Pilates resistance band workout

18 Minute Pilates Resistance Band Workout | Intermediate Level

Today’s Pilates resistance band workout will  strengthen your muscles, improve your posture, and increase your flexibility. All you need is a resistance band (a.k.a exercise band or Theraband) and your workout mat.

Pilates emphasizes core strength, postural alignment, mobility and breath, making it a really important component of your overall workout routine.

But to fully reap these benefits, your flow should be focused around the six Pilates principles: breathing, concentration & control, centering, balanced muscle development, flow, and relaxation.

Before we unroll our mats for today’s video, let’s take a quick peek at each of these principles.

Breathing

In the words of my old mate Joe Pilates: “Breathing is the first act of life and the last. Our very life depends on it.” Breathing calms our wandering mind and allows us to focus on our physical body. In Pilates we INHALE through the nose and EXHALE through the mouth; a strong exhale activates the deep abdominal muscles. If you get confused with the breathing just remember to exhale on the most challenging phase of each movement.

Concentration & Control

Intentional movement focuses on form and alignment, rather than speed and repetition — it is better to do five perfect reps of an exercise, than 20 without paying attention. I encourage you to listen to your body, maintain your alignment, and modify any exercises that feel too challenging.

Centering

The core is the center of the body and acts as both your anchor and your compass. In Pilates we initiate the core before every movement, even for something as simple as lifting an arm or a leg. To activate your abdominals, exhale through your mouth while drawing the belly button towards your spine. If you notice your belly push out during an exercise, stop what you’re doing and reconnect your abs.

Balanced Muscle Development

Our body is designed to move in multiple directions, and we can use our Pilates workout to honor that. In today’s video we are tapping into EVERYTHING: front and back, side to side, bend and flex, and stretch and strengthen… it’s going to feel great!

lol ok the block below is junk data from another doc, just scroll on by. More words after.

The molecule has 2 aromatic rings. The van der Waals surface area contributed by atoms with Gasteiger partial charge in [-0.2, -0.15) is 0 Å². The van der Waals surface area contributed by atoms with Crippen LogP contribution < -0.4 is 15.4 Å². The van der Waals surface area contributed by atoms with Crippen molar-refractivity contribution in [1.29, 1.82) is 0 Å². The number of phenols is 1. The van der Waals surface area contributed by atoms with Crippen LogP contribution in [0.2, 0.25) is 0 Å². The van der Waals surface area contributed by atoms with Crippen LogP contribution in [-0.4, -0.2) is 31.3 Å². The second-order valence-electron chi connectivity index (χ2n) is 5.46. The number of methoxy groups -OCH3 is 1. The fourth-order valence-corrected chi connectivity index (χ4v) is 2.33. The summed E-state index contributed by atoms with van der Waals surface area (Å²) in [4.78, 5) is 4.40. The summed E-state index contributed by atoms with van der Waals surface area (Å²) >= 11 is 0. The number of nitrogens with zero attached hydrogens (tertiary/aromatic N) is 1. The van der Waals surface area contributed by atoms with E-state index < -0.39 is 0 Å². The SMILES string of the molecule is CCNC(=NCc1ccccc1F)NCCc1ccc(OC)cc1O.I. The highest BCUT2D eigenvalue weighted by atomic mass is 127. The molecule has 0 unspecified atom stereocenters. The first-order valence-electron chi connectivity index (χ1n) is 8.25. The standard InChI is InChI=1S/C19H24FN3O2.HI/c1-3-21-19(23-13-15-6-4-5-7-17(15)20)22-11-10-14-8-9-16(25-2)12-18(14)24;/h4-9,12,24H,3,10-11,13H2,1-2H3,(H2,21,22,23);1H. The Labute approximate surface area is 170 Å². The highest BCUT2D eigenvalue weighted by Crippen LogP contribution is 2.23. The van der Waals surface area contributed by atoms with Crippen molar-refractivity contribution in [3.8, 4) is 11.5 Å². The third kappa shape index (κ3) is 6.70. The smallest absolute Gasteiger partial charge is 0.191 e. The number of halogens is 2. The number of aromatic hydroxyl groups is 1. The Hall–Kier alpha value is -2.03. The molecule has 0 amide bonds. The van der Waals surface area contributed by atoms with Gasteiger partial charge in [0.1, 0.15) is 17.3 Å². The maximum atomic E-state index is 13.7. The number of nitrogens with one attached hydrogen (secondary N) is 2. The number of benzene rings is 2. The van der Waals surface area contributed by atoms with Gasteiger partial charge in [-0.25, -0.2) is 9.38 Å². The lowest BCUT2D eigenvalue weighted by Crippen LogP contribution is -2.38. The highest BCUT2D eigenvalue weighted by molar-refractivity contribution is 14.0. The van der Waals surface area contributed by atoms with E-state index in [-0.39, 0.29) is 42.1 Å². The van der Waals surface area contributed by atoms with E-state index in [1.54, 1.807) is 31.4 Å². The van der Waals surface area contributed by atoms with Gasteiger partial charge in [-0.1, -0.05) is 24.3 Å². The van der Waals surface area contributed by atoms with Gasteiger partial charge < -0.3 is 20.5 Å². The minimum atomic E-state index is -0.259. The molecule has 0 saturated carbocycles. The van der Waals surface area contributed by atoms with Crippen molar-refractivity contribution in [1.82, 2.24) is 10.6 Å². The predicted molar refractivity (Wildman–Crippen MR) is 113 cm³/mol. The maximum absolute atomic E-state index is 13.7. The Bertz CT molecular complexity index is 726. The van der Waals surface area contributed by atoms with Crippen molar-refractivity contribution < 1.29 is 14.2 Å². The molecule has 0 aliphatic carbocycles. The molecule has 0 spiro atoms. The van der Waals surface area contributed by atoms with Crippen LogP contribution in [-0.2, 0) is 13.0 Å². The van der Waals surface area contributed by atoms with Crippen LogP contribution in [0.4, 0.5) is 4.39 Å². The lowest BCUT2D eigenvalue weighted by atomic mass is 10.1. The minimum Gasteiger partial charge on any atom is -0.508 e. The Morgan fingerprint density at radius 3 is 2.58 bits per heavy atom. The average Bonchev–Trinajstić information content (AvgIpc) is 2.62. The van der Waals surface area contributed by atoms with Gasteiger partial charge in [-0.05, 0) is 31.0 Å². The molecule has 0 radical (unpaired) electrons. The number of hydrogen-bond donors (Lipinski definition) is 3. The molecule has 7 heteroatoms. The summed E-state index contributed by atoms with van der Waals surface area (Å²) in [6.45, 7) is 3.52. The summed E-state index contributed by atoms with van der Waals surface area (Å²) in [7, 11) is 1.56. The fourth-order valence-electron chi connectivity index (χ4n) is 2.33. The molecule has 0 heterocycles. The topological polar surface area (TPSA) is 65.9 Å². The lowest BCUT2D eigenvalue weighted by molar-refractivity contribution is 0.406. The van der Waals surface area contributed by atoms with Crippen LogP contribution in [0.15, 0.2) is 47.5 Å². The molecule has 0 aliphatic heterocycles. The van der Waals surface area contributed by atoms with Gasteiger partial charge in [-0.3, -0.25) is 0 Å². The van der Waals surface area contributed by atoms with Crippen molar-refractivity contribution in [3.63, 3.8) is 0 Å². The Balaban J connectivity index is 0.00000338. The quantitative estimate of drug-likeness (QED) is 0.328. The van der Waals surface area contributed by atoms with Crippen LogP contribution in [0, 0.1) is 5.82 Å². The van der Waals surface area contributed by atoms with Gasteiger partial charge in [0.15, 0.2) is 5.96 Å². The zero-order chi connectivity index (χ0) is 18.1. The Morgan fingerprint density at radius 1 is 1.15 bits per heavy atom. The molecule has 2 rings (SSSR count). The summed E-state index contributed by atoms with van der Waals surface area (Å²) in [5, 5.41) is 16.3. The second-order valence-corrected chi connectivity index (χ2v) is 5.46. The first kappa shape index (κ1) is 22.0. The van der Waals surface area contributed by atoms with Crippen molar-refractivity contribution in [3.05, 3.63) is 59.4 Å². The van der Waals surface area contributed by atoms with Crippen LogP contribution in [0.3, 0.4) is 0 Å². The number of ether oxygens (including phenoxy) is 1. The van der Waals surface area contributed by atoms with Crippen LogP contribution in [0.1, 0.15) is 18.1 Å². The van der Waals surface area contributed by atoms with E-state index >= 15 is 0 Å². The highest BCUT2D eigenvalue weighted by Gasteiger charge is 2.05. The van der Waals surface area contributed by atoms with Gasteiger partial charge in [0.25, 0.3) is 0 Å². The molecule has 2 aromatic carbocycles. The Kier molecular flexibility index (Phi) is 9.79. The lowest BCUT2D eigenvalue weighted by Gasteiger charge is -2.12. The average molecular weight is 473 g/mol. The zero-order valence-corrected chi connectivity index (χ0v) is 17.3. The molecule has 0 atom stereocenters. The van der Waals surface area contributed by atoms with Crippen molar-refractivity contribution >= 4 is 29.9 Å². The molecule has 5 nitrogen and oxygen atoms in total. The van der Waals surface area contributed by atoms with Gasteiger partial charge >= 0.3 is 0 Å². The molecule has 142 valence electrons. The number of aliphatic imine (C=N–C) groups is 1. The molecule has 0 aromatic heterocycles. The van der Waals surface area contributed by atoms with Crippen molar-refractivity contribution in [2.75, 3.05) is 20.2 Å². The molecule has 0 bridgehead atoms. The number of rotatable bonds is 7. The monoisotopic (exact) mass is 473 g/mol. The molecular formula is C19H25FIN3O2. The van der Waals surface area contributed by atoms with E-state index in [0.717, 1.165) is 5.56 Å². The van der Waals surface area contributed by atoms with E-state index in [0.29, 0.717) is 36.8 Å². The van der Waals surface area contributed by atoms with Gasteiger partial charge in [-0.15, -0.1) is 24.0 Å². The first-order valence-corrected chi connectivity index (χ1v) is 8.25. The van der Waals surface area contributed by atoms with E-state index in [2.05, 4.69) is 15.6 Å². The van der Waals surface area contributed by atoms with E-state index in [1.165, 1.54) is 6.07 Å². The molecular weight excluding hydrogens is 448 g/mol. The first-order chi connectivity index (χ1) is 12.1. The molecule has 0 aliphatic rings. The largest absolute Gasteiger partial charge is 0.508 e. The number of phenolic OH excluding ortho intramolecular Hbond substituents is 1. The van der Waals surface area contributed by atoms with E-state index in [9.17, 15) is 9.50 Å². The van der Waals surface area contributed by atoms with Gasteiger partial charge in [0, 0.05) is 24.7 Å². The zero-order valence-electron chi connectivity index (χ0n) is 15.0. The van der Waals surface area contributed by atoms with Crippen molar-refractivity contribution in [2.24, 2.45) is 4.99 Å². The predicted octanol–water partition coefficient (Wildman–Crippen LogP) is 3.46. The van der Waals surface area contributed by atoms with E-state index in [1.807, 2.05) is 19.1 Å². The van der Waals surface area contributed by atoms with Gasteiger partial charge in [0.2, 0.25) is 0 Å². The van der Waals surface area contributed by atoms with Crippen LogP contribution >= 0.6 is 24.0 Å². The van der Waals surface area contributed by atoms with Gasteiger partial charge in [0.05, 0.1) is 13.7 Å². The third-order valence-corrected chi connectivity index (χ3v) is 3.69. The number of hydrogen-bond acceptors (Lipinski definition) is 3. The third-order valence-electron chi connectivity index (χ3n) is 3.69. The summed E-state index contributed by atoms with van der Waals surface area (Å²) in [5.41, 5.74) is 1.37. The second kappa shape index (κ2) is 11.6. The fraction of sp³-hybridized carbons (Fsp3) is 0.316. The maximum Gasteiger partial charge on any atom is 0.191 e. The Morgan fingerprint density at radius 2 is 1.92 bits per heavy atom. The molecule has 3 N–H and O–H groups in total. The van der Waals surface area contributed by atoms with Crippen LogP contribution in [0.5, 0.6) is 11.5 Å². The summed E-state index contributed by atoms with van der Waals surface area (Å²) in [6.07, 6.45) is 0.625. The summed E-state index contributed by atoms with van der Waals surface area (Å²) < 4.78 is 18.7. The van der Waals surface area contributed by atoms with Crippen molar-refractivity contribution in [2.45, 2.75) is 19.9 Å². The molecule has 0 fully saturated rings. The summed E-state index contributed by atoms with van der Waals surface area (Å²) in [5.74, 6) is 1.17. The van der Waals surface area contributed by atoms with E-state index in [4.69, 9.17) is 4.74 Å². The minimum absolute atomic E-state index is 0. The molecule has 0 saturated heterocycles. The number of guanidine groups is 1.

Flow

Rhythm and flow is my favorite aspect of Pilates. It feels so natural for my body to move in a way that is fluid and functional, while also creating a calm sense of balance for body, mind and spirit. At first you may feel a little clunky trying today’s routine, but after repeating it once you will be able to flow with ease.

Relaxation

Remember, Jennifer Dene Wellness is about feeling fit, feminine and fabulous in the simplest way possible. Don’t make exercise harder than it has to be, and don’t believe the hype that workouts need to be exhausting to be effective. Use as much effort as you need to in order to perform each exercise correctly, but then no more. Relax your shoulders, relax your jaw, and at the end of the session take a few moments to simply lie on your mat and enjoy the stillness.

Choosing The Right Resistance Band

In the video I chat about choosing a the right resistance band for Pilates workouts. The bands that you can buy in a set of three, with three different weight tensions, tend to be too heavy and short for Pilates. Instead, I buy a long roll of Theraband and cut it into three generous lengths; blue is a nice weight for intermediate fitness levels. (Purchase your exercise band here.)

Now let’s do it to it!

Pilates Resistance Band Workout

This is an intermediate Pilates mat workout. If you are a beginner, move more slowly and take the most basic option in each exercise. I wanted to get as much done in 18 minutes as possible so I’m moving at quite a clip, you can always pause the video if you need a little more time. I recommend repeating today’s workout three times this week.

 

Now I’d Love To Hear From You

Did you enjoy today’s Pilates workout? I hope so! Which of the six Pilates principles do you find most challenging, and which comes most naturally to you? Let me know by leaving a comment below.

With love,

JDW Signature

Low Impact Arm Exercises

3 Fun & Effective Arm Exercises (Using The Wall)